# How to integrate this?

1. May 22, 2006

### Mr. Snookums

$$\int{\frac{x^3+x^2+x-1}{x^2+2x+2}dx}$$

I divided the polynomails and got:

$$\int{(x-1)dx}+\int{\frac{x+1}{x^2+2x+2}dx}$$

This becomes:

$$x^2-x+\int{\frac{x}{x^+2x+2}dx}+\arctan{(x+2)}$$

If I've done this right, how do I integrate the third term?

The arctan should have the (x+2) in brackets but I'm not too skilled in the use of Latex.

Last edited: May 22, 2006
2. May 22, 2006

### maverick280857

You can write the denominator as $(x+1)^2 + 1$. Thats one way out.

3. May 22, 2006

### Hammie

$$\int{(x-1)dx}+\int{\frac{x+1}{x^2+2x+2}dx}$$

You may consider trying a u substition. It may turn up producing something that looks familiar.

4. May 22, 2006

$$\int{\frac{x+1}{x^2+2x+2}dx}$$

There is actually a simple way of integrating this expression. Try differentiating the denominator. What do you observe?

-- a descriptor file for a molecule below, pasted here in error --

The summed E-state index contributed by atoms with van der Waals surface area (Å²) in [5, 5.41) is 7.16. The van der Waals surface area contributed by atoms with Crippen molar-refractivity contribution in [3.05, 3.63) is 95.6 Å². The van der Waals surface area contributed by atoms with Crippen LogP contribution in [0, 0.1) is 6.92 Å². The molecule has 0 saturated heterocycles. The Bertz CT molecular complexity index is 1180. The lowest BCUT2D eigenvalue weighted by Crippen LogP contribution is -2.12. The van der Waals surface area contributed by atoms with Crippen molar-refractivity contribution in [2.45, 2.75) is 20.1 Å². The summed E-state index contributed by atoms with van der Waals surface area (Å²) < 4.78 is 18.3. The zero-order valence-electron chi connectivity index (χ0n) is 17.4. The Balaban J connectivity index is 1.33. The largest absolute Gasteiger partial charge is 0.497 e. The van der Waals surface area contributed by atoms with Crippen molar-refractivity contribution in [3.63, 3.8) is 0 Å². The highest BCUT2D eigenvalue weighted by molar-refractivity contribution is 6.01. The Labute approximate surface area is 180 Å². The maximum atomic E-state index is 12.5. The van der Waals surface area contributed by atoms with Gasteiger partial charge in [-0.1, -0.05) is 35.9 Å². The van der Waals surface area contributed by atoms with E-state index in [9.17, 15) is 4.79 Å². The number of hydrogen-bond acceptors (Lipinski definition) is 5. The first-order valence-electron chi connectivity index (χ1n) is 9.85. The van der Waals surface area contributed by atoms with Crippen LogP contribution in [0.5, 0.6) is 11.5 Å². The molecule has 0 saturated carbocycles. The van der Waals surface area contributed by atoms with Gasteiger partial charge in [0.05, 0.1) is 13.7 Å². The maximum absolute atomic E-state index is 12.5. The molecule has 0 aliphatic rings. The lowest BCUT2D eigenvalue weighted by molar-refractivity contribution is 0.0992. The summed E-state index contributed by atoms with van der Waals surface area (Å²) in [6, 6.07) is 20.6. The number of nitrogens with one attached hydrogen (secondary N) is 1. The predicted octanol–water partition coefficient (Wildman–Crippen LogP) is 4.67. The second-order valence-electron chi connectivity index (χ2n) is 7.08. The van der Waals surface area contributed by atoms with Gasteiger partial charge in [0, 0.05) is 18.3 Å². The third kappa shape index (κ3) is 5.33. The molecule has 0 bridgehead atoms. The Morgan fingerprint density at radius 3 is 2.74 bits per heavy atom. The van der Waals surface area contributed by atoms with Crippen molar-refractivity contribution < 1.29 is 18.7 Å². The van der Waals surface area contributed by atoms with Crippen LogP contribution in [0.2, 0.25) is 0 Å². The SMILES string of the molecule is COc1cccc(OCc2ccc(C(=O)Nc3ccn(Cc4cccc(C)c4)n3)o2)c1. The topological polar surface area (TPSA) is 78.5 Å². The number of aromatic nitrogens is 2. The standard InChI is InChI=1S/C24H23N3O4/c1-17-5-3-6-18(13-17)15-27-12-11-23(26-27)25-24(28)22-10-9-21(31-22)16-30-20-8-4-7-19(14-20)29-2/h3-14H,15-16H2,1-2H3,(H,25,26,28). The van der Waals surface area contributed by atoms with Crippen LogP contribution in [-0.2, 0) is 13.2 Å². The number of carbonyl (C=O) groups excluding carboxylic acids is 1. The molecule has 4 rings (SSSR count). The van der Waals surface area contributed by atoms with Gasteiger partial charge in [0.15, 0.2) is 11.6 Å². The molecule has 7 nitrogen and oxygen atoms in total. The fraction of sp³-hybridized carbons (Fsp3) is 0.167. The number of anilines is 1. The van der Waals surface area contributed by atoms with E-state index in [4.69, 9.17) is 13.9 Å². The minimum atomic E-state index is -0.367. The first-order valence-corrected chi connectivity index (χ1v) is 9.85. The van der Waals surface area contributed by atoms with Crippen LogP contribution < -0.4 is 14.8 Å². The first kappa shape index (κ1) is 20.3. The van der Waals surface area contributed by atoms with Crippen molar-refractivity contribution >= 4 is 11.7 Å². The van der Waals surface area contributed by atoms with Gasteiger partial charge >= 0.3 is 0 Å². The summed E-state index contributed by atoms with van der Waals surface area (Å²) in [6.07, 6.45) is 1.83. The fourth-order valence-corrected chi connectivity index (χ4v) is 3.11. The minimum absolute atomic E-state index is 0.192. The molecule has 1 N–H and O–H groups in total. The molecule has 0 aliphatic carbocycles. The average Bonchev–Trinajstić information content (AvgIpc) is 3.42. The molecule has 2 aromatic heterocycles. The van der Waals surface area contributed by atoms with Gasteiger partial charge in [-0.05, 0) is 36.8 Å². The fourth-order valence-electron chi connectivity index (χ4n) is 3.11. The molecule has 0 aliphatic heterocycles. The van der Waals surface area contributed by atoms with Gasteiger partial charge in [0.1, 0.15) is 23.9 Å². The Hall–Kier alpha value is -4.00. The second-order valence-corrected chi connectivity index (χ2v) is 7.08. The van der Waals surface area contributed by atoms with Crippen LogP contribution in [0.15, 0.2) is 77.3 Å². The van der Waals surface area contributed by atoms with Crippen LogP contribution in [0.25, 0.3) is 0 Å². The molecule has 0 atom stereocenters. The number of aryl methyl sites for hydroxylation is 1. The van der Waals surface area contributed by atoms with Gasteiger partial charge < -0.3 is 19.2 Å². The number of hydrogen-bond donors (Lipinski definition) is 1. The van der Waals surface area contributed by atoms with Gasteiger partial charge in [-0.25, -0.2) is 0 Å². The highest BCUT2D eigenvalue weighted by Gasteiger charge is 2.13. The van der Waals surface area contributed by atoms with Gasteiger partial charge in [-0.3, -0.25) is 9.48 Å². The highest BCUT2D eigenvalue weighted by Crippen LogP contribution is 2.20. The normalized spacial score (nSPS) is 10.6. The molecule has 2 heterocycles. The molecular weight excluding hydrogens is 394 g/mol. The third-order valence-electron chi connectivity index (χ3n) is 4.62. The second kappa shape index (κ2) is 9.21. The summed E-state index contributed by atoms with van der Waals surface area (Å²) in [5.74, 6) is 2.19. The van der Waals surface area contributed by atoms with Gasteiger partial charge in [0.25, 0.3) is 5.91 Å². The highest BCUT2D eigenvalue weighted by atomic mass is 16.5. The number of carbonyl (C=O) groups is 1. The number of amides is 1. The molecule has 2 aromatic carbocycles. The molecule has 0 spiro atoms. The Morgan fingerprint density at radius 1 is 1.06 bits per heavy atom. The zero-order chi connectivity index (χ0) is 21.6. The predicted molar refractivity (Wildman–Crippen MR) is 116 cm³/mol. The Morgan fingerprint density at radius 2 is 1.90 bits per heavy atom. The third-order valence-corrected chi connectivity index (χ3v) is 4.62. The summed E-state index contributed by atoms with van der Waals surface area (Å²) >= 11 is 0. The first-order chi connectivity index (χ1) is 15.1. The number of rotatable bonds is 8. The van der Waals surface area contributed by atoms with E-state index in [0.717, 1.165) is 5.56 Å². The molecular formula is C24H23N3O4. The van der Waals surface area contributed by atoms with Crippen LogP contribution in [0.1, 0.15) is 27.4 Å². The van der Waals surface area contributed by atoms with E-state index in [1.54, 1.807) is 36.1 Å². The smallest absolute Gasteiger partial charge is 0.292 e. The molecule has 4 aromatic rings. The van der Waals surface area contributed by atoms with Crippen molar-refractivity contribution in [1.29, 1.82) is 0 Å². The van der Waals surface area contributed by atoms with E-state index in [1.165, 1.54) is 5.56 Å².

5. May 22, 2006

### GCT

Just change the denominator to (x+1)^2+1,

x+1=tan@

dx=sec^2 @ d@

You can then integrate

tan@sec^2@/(tan^2 @ +1) d@ which becomes

tan@sec^2@/sec^2 @ d@

thus you're left to integrate tan@ d@

I may have messed up on some trig identities here, it's been a while since I've worked with them.

6. May 22, 2006

### Hootenanny

Staff Emeritus

$$\int\frac{f ' (x)}{f(x)} \;dx$$

~H

Edit: Thank you Gokul, unfortunatly that is a mistake I make often, infact I made it today in a mock exam but I'm lucky they don't penalise it in Physics (they did in my maths exam )

Last edited: May 22, 2006
7. May 22, 2006

### Gokul43201

Staff Emeritus
GCT, it can be done your way, but the observation pointed out by pizzasky makes the computation trivial (you have the answer in a single step).

Edit : Didn't read Hoot's post when I wrote this.

Last edited: May 23, 2006
8. May 22, 2006

### GCT

silly me, failed to catch on to that.

9. May 22, 2006

### Mr. Snookums

Ah, I see. Separating the second integral isn't needed because I can do it with substitution. Thank you.